Resource:
Object
Materials:
Ceramic
Copyright ownership:
Copyright to The Museum of Witchcraft Ltd.

Original text by Cecil Williamson: 'An example of the famous bellarmine type jars and bottles much beloved by witches for use as spirit houses and hexing bottles. This one was found built into the wall of a bombed-out house in Plymouth in the Sutton Harbour area. The bottle was wax-sealed and the items within had been set in a dry hide, that is no liquid within the bottle. The items extracted can be seen in the glass covered box alongside. From the evidence to hand everything indicates that whereas the bottle is of considerable age, its filling and its concealment would have taken place between 1895 and 1912. None the less it is a good example of a west country witchcraft used for retribution magic most likely from an aggrieved employee against his or her employer or master if an apprentice.'

These bottles are first mentioned in written records in the 17th century, when they were used specifically when someone believed they had been bewitched, to turn the curse back on the witch. For example, in his Astrological Practice of Physick published in 1671, Joseph Blagrave writes, 'Another way [to treat someone bewitched] is to stop the urine of the patient, close up in a bottle, and put into it three nails, pins or needles, with a little white salt, keeping the urine always warm: if you let it remain long in the bottle, it will endanger the witch's life, for I have found that they will be grievously tormented making their water with great difficulty, if any at all.'
Later they were often used for general protection, rather than to retaliate against a specific curse. Cornwall Record Office has an interesting document from the 18th century, written by a wise woman or cunning man, which describes how to make a witch bottle, explaining that then 'no enemy will have power over you.'

_________________________________________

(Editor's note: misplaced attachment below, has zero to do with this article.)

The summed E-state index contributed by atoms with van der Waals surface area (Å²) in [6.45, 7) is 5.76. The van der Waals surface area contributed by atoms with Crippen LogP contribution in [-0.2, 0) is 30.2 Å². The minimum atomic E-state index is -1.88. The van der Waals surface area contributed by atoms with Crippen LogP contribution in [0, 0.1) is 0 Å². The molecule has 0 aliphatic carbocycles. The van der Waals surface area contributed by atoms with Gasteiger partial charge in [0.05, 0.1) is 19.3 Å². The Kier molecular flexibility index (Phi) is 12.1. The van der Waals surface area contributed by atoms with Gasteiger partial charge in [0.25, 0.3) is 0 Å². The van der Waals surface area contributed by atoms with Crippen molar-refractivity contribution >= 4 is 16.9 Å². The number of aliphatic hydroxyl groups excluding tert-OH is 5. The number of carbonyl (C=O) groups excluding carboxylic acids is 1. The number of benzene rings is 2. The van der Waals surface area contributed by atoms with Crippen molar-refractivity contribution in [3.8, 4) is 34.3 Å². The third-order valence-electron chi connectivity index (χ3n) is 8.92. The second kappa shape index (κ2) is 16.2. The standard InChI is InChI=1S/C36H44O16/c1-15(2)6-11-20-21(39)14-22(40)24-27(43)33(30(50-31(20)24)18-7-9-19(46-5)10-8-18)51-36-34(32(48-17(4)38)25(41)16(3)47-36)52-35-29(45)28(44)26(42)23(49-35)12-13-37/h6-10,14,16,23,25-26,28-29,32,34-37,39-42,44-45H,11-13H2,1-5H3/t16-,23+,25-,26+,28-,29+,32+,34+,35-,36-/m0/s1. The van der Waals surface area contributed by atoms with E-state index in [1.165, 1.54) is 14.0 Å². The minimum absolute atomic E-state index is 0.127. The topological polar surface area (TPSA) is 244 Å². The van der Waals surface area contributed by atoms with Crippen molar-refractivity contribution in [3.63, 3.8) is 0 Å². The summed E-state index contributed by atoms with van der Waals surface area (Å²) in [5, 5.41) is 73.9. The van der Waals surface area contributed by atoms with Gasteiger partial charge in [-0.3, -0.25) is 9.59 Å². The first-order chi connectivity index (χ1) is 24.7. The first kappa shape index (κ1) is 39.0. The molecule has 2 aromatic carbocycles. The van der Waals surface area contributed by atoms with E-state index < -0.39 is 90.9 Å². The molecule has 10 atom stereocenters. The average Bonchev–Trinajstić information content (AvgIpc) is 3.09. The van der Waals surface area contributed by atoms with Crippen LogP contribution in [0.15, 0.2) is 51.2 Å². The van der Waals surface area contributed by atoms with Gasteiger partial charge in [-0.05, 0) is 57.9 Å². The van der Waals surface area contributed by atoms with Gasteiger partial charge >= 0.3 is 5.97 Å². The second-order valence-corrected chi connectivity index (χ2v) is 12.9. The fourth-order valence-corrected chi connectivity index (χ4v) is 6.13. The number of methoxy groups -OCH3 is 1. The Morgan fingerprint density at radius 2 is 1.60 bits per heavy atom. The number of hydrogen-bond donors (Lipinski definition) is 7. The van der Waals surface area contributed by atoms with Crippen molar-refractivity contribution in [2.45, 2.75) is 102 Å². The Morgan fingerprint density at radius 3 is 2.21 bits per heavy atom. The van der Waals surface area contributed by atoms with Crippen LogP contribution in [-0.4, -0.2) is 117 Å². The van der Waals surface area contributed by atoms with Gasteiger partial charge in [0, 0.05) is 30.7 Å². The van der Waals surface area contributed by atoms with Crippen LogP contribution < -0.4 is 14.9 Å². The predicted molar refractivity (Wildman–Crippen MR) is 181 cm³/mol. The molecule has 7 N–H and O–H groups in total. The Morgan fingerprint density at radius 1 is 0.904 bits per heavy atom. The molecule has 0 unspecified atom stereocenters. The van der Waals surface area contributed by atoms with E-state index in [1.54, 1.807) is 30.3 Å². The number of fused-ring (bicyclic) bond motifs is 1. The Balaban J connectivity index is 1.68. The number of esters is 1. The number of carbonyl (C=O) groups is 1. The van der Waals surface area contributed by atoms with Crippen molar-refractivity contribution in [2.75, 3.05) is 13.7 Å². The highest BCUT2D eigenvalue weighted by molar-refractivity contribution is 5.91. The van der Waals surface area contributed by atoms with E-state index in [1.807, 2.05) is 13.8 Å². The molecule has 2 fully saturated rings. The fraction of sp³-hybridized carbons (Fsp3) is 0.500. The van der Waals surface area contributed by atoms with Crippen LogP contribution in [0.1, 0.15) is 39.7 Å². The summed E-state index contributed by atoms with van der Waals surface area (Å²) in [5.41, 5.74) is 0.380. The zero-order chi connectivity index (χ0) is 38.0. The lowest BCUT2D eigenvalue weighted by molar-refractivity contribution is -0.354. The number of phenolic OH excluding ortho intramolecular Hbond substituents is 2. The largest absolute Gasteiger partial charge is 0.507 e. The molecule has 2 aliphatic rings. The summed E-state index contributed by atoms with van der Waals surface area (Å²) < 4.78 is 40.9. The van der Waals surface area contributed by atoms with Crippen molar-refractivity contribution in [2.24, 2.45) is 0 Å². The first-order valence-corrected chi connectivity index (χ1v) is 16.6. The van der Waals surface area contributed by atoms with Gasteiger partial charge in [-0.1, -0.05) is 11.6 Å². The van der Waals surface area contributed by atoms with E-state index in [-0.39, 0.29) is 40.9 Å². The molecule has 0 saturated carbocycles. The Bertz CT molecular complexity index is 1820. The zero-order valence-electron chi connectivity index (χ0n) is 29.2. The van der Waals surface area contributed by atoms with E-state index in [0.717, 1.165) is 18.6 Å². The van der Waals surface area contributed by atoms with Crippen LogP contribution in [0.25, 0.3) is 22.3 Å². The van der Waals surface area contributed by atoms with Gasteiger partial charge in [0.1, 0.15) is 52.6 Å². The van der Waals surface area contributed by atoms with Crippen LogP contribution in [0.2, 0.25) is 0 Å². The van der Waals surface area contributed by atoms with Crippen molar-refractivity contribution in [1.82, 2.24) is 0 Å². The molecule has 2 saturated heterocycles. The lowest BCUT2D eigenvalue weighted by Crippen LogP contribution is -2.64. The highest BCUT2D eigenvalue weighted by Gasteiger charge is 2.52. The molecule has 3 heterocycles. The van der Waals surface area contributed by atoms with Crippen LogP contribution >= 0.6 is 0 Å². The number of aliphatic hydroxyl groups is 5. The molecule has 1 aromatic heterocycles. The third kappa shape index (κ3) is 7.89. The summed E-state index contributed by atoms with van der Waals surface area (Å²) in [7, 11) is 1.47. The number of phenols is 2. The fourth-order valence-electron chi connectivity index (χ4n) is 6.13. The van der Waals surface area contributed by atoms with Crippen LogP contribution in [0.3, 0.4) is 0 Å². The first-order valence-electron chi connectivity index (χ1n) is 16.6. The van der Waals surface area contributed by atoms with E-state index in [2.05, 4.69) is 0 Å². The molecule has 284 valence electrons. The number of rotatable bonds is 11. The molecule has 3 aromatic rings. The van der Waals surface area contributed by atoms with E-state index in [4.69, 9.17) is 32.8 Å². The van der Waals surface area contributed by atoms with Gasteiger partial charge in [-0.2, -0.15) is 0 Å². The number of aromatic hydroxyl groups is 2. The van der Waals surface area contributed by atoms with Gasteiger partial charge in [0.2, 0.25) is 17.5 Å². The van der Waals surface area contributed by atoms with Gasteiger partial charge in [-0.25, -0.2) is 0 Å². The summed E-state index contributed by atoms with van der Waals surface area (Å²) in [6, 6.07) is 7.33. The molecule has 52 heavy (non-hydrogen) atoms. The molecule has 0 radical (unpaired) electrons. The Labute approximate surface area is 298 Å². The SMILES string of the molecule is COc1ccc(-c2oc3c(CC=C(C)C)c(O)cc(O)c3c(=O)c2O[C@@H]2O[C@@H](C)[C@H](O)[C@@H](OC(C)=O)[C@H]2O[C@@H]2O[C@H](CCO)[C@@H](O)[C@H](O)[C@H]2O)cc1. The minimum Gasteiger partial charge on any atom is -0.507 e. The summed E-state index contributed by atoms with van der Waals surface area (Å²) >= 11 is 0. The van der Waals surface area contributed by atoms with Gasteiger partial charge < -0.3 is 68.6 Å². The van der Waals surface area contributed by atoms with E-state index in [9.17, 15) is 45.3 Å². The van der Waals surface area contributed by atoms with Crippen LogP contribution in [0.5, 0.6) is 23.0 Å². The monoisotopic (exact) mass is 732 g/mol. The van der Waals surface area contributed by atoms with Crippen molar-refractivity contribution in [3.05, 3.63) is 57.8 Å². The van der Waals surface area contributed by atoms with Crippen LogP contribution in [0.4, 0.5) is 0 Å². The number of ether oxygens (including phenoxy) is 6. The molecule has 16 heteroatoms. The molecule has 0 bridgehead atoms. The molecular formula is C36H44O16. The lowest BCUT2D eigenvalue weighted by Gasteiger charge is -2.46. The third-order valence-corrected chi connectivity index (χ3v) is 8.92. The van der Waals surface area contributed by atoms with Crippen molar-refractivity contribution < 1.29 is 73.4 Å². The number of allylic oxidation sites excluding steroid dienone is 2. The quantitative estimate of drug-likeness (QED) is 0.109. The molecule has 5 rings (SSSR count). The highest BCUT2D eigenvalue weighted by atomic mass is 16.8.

We do not know exactly when Cecil Williamson collected this object but it was probably acquired when he worked for MI6 on the South Coast during World War II.  It was found in the wall of a bombed out dwelling in the Sutton Wharf area of Plymouth.  Plymouth was bombed between 1940-1944; three probable sites for the bottle were the houses on North Quay, Looe Street (leading to the harbour) and the houses and shops in the Parade near the Customs House.  Williamson writes:

“An example of the famous Bellarmine jars and bottles much beloved by witches for use as spirit houses and hexing bottles.

This one was found built into the wall of a bombed-out house in Plymouth in the Sutton harbour area. The bottle was wax-sealed and the items within had been set in a dry Hide, that is, no liquid [urine] within the bottle. The items extracted can be seen in the glass covered box alongside. From the evidence to hand everything indicates that whereas the bottle is of considerable age, its filling and its concealment would have taken place between 1895 an 1912. None the less it is a good example of west country witchcraft used for retribution magic most likely from an aggrieved employee against his or her employer or master if an apprentice.”

This item is remarkable for the use of a piece of hide, or leather bag (unfortunately now lost) which contained the items displayed in the box.  They include the bones of a small mammal pierced with pins, a red coral mano cornuta (an Italian fertility amulet) of Victorian date, a number of human nail-parings, a plaited piece of coarse white hair (possibly human) and a number of rusted iron and brass pins.  One pin, recently analysed by Alan Massey and Chris Caple (Reading and Durham Universities), was dated to the early 1800s.  The presence of the fertility amulet may mean that this was some sort of love charm — other examples of ‘love charm’ bottles exist in the written record from the nineteenth century, often containing Dragon’s Blood (a bright red plant resin), but this bottle is unique in being a nineteenth century deposit in a seventeenth century jar.  The use of a leather hide may indicate that this was indeed as Williamson notes, some sort of spirit house, added to over time; alternatively this could be a ‘straightforward’ counter-curse.  It is certainly a most unusual addition to the ever-growing corpus of British witch bottles.